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Richard Bray: Seven tax issues that charities shouldn’t overlook

26 Nov 2020 Voices

Charities mustn’t allow the coronavirus crisis to distract them from important tax issues, says Richard Bray, vice-chair of the Charity Tax Group, in a blogpost written to coincide with Charity Finance Week

Being male, I am used to female colleagues and friends telling me that I am incapable of multitasking. Of course, I beg to differ and I just hope that I am right! But if ever multitasking is necessary, it seems that the pandemic is one such time.

With the huge challenges that we face, we can end up just thinking about our immediate problems. But we must not forget the whole picture. Survival only makes sense if there is a future to look forward to. That is why it is important that we do not take our eye off the ball as far as tax issues are concerned.

1. Monitor tax efficiency, especially during change

When money is tight, it is essential that we make it work as hard as it can. The public perception that charities do not pay tax could not be further from the truth. Vary large sums are paid by charities in employment taxes and irrecoverable VAT. It is important that we pay no more tax than is necessary.

There is also the distinct possibility that with the restructuring that many charities are going through, tax issues will be overlooked. For example, a VAT partial exemption agreement with HMRC might need to be revisited. Change triggers tax issues and the cost of overlooking them could be disastrous in the current climate.

One consequence of the pandemic is likely to be consolidation in the sector, including closer working arrangements that fall short of merger. Where this happens, understanding the tax consequences of new structures should be a key part of how these arrangements are set up. For example, sharing services can lead to unforeseen irrecoverable VAT implications.

2. Maximise Gift Aid

There are also some simple ways that the tax system can be made to work better for charities. Gift Aid is “free money”. No doubt many charities could do more to get supporters to sign up to Gift Aid or improve their cash flow by submitting more frequent Gift Aid claims.

3. Check on your digital advertising

A recent success for the sector has been The Charity Tax Group getting HMRC to accept that many forms of charity digital advertising can now be made VAT free. I was heavily involved with the long running dialogue that led to this change and I appreciate how complicated digital advertising can be. Fundraising charities need to be aware of this development. They could be due significant refunds of VAT. More details can be found in an article in the November edition of Charity Finance Magazine.

4. Keep up with Making Tax Digital

There are also tax developments that charities must keep on their radar and should try and take in their stride. The most challenging part of the Making Tax Digital for VAT journey is to ensure that there are appropriate “digital links” in place as part of the VAT return process. These ensure that human intervention in preparing a VAT return is minimised. From April next year, HMRC expects all VAT returns to comply with this requirement. It will not be an adequate excuse to say I am not able to comply as I had more important things to do at the time!

5. …And with the off-payroll working rules

A similar deadline applies to compliance with the new off-payroll working rules. These affect large charities that contract with personal services companies. This can lead to these companies being treated for tax purposes in exactly the same way as if they were employees.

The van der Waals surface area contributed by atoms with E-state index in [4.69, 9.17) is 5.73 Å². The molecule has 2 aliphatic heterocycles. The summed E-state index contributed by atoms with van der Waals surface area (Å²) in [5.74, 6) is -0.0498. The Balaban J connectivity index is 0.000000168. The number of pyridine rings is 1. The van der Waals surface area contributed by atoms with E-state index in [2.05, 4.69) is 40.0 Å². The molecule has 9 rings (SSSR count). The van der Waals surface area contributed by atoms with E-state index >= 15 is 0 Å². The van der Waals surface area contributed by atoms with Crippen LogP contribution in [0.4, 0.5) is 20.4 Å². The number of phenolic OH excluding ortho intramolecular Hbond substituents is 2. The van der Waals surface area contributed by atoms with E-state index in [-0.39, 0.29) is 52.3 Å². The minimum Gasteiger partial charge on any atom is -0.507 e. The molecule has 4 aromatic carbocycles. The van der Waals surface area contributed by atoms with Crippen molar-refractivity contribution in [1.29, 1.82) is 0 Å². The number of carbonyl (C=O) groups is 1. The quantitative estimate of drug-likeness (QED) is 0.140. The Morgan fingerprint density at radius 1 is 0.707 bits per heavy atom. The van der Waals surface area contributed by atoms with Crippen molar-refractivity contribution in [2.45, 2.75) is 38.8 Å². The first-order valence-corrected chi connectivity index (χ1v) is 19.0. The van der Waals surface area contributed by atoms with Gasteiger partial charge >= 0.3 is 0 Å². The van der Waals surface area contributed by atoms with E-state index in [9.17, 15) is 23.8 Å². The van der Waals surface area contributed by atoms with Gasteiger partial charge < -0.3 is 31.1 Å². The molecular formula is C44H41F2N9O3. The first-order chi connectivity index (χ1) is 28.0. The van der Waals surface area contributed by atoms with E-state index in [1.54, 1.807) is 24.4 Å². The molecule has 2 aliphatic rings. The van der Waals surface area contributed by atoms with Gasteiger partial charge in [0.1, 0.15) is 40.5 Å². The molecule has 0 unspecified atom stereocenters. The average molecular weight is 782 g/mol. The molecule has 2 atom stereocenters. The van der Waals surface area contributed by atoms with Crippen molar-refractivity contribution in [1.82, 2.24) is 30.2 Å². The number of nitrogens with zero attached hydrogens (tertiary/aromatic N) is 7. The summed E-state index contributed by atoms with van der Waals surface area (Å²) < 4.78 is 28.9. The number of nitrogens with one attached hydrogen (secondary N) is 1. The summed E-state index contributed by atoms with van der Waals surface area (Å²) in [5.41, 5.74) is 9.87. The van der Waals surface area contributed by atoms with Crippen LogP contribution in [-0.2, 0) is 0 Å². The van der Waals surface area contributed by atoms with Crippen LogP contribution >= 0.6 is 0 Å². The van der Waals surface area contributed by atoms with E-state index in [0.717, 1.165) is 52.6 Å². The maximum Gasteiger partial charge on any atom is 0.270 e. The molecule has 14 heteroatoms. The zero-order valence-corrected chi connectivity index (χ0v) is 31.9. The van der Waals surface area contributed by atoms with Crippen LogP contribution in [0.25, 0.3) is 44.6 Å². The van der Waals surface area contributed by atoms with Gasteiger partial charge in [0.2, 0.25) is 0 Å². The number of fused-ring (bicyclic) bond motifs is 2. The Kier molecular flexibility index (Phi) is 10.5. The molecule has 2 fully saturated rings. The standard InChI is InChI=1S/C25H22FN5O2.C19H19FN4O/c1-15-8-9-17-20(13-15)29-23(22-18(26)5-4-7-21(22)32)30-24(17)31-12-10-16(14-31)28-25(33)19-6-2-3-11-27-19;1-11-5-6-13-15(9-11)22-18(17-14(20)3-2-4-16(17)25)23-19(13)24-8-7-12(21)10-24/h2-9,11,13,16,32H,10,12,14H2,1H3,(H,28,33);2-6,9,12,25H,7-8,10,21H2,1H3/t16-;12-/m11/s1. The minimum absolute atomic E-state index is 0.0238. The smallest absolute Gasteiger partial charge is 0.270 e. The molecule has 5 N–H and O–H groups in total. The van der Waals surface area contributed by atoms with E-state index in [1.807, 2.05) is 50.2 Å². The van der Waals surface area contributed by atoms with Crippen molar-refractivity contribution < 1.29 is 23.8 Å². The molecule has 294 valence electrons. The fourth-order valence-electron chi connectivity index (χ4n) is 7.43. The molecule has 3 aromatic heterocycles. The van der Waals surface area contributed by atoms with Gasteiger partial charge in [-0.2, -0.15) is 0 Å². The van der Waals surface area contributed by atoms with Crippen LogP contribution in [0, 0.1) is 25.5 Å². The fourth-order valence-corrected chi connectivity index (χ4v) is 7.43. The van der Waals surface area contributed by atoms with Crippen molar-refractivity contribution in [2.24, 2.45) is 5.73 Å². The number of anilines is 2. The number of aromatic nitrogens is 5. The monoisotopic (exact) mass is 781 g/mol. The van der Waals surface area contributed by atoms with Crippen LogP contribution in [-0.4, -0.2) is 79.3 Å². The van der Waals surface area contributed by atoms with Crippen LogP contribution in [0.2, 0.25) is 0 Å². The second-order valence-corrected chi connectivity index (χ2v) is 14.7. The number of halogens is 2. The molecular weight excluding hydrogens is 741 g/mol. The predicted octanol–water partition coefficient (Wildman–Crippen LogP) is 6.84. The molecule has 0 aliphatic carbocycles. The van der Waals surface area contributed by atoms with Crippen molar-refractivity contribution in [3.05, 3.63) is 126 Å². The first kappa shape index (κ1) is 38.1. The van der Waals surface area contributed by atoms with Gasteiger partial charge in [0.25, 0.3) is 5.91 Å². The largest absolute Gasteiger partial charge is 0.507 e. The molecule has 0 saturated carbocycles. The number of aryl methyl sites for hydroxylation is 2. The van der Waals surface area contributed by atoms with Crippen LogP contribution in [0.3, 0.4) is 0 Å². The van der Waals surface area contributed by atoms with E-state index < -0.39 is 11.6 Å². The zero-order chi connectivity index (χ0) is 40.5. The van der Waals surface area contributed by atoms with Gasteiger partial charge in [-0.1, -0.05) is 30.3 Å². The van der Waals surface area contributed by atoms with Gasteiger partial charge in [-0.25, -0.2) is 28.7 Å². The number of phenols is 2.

6. Consider investing in professional advice

In this challenging financial landscape, it can be tempting to cut all costs that can be avoided. Whilst it will be impossible to do anything else in some cases, it can be a mistake. An investment in professional tax advice now may make a lot of sense overall. For example, a VAT health check might help ensure that your charity pays no more irrecoverable VAT than is strictly necessary.

Certainly, where major reorganisation is happening, getting professional advice should not be overlooked. Simply shutting our eyes and hoping for the best is not recommended!

7. Support the protection of charities’ tax benefits

A longer-term concern is how the tax system will change in the aftermath of Covid-19. Charities will not be immune from the impact of this. It is widely acknowledged that in the short term, the tax system may not be very different as the economy is allowed to get back on its feet, but this is not sustainable in the longer term. Covid will have to be paid for, and charities do have many generous tax reliefs and exemptions; for example, in having mandatory rates relief and favourable VAT treatments. These will come into the spotlight like never before. Many will question them.  

It is important that the charity sector is defending them not just with sentiment but with compelling arguments based on evidence. All charities have a role to play in supporting charity sector groups that are trying to do this – financially and otherwise.

For example, the Charity Tax Group has undertaken a project that enables the value of charity VAT exemptions and the amount that the charity sector pays in irrecoverable VAT to be determined. This will be an essential tool for the charity sector in the post Covid world.

As a sector we need to deal with the challenge of the present whilst having an eye to the future. This applies to tax issues as much as anything else. We need to multitask! Our rich heritage of longevity and our conviction that what we do matters should not lead us to do anything less.

Richard Bray is vice-chair of the Charity Tax Group

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